There is hope that stem cell therapy may one day be able to do that.
How May Stem Cell Therapy Offer Help for Sufferers?
Stem cell therapy is currently being explored for its use in treating a very broad range of diseases and conditions, from most types of cancer to dermatitis. In order to understand why this is the case, we must first explore what stem cells are in the first place.
When the human body is first beginning to form in utero, there is only one type of cell – the stem cell. In this stage, there are only pluripotent stem cells, rather than multipotent stem cells that come later. Pluripotent stem cells are immature. That is, they have not taken on their final specialization for use within the body.
Eventually, most stem cells do become specialized to a particular region of the body or organ. For instance, there are stem cells in the skin, stem cells in the lungs, and stem cells in the pancreas. However, in the beginning, there are only stem cells with no specialization. They are able to transform themselves into whatever type of tissue is needed for repair of damage, which is one reason that most all babies are born healthy.
Stem cells are, in a sense, shape-shifters, able to take on whatever form is necessary to heal the body and thereby improve function and reduce inflammation.
This is one of the primary reasons they are being explored for use in treating diseases involving dysregulation of the immune system. For instance, in type 1 diabetes, the destroyed beta islet cells can be replaced with stem cells. In multiple sclerosis, stem cells can help to regrow the myelin covering on nerves, even stop the breakdown from occurring in the first place.
A number of clinical studies are currently ongoing involving stem cells and autoimmune conditions. While the FDA has yet to approve any stem cell therapy for use in humans, there is a great deal of promise.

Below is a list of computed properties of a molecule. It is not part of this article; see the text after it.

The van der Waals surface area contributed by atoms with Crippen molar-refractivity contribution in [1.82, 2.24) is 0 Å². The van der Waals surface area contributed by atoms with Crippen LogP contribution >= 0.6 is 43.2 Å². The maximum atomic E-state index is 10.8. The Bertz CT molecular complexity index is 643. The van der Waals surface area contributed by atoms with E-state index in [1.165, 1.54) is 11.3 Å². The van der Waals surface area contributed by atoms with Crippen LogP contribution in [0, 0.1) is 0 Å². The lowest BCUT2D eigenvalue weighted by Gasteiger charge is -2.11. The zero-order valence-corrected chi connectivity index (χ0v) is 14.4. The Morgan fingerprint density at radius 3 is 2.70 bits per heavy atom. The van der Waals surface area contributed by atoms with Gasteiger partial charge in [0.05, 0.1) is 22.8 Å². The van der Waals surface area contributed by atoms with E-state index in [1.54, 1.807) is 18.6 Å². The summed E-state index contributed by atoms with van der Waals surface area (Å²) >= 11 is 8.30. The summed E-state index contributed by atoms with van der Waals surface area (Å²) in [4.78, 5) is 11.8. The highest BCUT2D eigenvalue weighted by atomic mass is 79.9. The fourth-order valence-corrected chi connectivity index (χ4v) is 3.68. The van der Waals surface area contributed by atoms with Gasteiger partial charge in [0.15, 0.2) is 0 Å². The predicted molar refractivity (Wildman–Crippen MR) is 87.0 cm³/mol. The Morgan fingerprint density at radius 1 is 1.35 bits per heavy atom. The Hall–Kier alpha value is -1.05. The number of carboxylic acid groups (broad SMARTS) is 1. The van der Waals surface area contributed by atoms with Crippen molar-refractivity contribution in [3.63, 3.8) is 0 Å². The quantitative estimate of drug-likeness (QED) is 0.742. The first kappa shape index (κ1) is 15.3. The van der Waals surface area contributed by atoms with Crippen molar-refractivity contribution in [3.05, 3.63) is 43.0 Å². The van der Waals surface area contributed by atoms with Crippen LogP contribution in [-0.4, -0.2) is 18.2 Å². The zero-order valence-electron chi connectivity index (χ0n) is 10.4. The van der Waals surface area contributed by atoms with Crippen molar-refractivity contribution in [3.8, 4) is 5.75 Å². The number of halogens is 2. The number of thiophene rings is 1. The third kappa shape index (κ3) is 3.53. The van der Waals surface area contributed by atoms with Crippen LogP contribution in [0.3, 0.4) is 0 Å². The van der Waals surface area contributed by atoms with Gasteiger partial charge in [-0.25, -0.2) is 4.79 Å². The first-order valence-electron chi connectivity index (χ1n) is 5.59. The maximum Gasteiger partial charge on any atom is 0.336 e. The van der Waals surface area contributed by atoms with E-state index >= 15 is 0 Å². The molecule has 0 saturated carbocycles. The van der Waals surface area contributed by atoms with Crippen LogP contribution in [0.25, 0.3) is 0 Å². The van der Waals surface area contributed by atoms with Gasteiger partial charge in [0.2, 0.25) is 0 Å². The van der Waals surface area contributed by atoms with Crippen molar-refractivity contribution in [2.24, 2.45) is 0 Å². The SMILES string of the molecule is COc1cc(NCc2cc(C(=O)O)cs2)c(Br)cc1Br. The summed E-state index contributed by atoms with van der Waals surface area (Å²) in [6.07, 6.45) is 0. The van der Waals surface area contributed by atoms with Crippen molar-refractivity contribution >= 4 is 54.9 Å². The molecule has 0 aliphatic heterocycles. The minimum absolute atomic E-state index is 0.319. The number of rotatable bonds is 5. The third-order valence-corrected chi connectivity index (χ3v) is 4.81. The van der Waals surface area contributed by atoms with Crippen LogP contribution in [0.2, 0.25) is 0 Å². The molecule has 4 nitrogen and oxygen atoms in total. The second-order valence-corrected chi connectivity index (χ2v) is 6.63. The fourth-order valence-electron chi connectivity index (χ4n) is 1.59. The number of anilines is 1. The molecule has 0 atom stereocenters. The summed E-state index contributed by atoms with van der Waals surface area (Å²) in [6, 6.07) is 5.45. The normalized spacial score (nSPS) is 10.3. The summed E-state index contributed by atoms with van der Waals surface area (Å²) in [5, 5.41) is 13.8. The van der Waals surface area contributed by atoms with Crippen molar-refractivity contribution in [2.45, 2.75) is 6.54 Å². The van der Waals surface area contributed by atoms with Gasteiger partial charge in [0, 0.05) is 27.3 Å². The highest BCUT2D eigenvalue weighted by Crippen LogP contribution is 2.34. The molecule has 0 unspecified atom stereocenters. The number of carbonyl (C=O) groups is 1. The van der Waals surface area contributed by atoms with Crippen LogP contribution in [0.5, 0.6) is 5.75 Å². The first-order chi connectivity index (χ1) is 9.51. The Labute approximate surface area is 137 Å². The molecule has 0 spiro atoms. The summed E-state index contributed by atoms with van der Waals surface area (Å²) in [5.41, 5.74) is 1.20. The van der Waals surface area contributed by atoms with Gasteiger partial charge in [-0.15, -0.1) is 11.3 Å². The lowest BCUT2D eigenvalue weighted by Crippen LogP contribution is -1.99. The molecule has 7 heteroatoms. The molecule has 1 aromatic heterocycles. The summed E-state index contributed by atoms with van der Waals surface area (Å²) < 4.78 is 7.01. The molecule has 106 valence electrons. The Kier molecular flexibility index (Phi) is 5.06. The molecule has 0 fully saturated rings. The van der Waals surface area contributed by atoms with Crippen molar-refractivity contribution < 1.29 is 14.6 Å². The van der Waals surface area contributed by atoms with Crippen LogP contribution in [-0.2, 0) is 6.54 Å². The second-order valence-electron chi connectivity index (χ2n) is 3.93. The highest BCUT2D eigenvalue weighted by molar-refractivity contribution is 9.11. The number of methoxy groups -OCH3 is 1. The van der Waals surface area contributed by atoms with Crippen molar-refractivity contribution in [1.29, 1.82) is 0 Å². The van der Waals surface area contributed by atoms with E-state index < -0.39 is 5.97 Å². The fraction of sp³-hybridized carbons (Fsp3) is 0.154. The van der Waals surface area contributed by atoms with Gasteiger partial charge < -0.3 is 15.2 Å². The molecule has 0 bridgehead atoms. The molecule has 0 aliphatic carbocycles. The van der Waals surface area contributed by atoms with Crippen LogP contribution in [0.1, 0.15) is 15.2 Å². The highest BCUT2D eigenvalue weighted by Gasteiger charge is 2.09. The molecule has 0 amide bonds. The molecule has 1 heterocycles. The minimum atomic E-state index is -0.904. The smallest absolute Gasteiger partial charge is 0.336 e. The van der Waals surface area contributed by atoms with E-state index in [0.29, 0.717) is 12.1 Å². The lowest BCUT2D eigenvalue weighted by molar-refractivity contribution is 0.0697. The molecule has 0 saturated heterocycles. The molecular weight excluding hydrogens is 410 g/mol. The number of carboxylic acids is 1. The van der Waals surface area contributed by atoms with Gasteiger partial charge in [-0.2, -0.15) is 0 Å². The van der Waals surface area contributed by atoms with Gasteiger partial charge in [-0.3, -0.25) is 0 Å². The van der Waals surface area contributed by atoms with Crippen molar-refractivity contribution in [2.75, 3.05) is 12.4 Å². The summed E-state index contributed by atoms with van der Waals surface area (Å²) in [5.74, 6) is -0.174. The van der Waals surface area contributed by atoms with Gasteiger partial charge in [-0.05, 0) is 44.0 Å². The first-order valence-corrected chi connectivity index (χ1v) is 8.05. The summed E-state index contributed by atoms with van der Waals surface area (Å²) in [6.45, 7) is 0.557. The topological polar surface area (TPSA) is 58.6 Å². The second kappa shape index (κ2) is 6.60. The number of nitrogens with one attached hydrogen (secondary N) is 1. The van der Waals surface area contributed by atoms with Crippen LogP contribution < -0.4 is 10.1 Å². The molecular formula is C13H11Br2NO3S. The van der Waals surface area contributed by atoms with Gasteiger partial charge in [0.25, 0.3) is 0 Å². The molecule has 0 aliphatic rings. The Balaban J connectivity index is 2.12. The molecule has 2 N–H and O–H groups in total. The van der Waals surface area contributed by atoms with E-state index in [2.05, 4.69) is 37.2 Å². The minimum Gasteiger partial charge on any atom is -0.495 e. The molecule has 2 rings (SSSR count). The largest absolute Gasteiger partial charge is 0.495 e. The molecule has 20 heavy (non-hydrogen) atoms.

Autologous and Allogenic Stem Cells: Understanding the Difference
It is important to note that many of the studies currently taking place use what are called autologous stem cells. These stem cells are harvested from the patient’s own body, cultured, and then injected back into the body. On the surface, this seems to make sense, but the truth is that autologous stem cells are less effective than other options. This is because a patient’s own stem cells have already accumulated a significant amount of damage over the patient’s lifetime. They have also expended much of their energy, with few, if any, divisions remaining, which limit their ability to heal the body and reduce inflammation.
Allogeneic stem cells, on the other hand, are derived from umbilical cord blood and tissue. These cells are very young, and incredibly youthful, with a lifetime of divisions ahead of them. Because they are autoimmune naïve, they do not cause any sort of immune system response, either, allowing them to immediately begin repairing damaged cells and tissues within the body.
Ultimately, stem cell therapy may hold hope for not only the treatment and management of autoimmune conditions, but potentially could cure them. However, remember that any such treatments available should be considered purely experimental at this time, and that allogeneic stem cells keep bigger promise, rather than autologous stem cells.